Hard Conversations

By President Steven Poskanzer

Carleton is committed to enrolling and supporting a student body that reflects the vast diversity of human backgrounds, outlooks, and experiences. This choice rests on rock-solid intellectual and pedagogical foundations. Our students must understand, appreciate, and be skilled at navigating difference. They must embrace the benefits of interacting with individuals who bring alternative perspectives and live very different lives. Through such interactions, one’s understanding of the world becomes sharper and more nuanced. Put simply, valuing diversity is a hallmark of an excellent liberal arts education.

Both in the United States and around the globe, fractious debates are occurring about issues of race, class, gender, identity, privilege, and other political and cultural fault lines. These tensions leach into college and university communities like ours that are consciously constructed to be diverse, and that are societal bellwethers. Therefore, if we are to realize the educational benefits of diversity, we must address incipient or deep-seated tensions and work to build a strong and genuinely inclusive campus environment.

As part of this effort and under the guidance of Carolyn Livingston, vice president for student life, Carleton spent much of the past academic year holding a series of small-scale, candid conversations led by trained facilitators about key topics of concern to our community. Our students—as well as faculty and staff members—are struggling with issues of racism, Islamophobia, economic inequality, the nature of academic discourse, and more—and we wanted to engage with these matters as a community and deepen our understanding of them and of each other. Averaging 12 participants per conversation, 1,537 students and 283 faculty and staff members participated in at least one of 135 sessions.

We know we cannot quickly resolve all of these important concerns (especially those that spread far beyond our campus), but these conversations allow more of us to appreciate and to take on the hard work of dealing with prejudice and exclusion.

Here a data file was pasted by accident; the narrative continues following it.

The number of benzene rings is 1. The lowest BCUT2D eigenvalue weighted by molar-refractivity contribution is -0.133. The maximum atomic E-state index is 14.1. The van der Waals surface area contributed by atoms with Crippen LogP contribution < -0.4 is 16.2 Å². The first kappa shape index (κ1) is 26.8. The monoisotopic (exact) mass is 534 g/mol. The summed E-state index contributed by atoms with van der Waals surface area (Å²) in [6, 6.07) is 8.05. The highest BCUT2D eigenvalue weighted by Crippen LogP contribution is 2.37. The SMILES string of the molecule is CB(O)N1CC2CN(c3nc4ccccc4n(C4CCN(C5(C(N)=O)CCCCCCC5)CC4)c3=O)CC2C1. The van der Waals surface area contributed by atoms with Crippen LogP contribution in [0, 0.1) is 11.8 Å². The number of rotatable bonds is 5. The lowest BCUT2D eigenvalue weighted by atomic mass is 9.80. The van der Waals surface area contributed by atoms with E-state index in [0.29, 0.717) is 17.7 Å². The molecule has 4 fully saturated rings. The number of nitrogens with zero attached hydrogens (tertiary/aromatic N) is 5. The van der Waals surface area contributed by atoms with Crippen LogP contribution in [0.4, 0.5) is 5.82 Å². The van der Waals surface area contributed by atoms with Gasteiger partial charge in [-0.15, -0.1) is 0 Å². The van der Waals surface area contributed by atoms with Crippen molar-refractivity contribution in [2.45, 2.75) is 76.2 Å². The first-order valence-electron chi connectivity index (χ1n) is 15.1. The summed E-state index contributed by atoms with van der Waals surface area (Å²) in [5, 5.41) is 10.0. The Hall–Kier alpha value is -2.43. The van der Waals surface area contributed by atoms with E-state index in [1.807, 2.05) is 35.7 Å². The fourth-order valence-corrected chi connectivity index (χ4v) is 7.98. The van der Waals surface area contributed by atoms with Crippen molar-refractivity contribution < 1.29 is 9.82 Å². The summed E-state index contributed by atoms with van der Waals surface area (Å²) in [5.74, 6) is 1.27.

As a result of these dialogues, we developed a list of action items. We need to improve the physical and mental health of students; continue our work to address sexual misconduct, clarifying policies and processes and augmenting prevention efforts; address special challenges faced by low-income and first-generation students; forthrightly discuss and address racial inequality; and embrace free speech and civil discourse. We also intend to generate more opportunities to think carefully about our common bonds and the challenges of joining together in our pursuit of learning. There are several hurdles to overcome as this dialogue proceeds. The first is ignorance—even smart, well-intentioned people may not understand how the world looks to someone with a different mind-set or background. We also lack practice in engaging in these types of conversations. The old adage warns that one should never discuss money, politics, or religion in social settings—yet that’s exactly what these conversations are about! We must overcome any discomfort around these topics and learn how to discuss them in ways that are not threatening.

Fortunately, Carleton also has some important assets to draw from as we proceed with such discourse, including high levels of trust and goodwill among our students and within our faculty and staff, a broadly shared desire to be a caring and welcoming community, and—perhaps most crucial—the modesty and honesty to admit that we have serious work to do.

Our past and future conversations will generate powerful learning and growth, and, ultimately, result in a more inclusive campus and more successful students.

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